- Direct feedback from the customer themselves through surveys using many different channels
- Indirect feedback through social media or other communications such as inbound email
- The perspective of the internal team
- The actions and behaviors of the customer such as the number of calls to the contact center or if they renewed their contract.
For the most part, a positive customer experience can drive customer engagement, whereas a poor customer experience can cause customer engagement to plummet. With technologies like Confirmit Horizons, businesses can manage all aspects of their CX programs from ideation, to execution, to follow through and more.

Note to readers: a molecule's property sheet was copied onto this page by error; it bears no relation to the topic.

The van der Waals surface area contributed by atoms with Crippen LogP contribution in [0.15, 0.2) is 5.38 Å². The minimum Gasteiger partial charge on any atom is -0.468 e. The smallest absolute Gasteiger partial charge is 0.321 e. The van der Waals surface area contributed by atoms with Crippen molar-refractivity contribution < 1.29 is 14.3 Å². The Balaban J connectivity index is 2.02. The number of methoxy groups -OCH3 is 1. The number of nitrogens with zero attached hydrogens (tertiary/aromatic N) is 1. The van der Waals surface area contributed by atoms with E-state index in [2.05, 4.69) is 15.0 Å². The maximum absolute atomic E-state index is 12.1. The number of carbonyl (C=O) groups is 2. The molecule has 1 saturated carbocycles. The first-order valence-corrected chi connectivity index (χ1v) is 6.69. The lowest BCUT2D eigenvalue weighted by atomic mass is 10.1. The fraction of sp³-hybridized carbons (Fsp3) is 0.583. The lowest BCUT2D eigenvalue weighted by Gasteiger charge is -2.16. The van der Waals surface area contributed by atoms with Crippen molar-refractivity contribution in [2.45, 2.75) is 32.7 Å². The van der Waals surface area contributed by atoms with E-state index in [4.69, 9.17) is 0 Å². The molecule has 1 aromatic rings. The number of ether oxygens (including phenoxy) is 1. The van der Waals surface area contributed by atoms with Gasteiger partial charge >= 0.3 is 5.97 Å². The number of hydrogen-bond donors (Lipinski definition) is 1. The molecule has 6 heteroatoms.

What are the core tenets of Confirmit Horizons? How could businesses benefit from this platform at a B2B level?
Confirmit Horizons is an end-to-end solution that allows businesses to seamlessly manage their CX programs – including Voice of the Customer, Voice of the Employee and insights from other key groups, such as partners. We are able to capture feedback through any channel (web, telephone, mobile devices etc.) and can provide advanced analytics, including text and social analysis, to help uncover business-critical insights. Most importantly, we can help clients identify the right action to take – whether that’s at a strategic, tactical or individual level.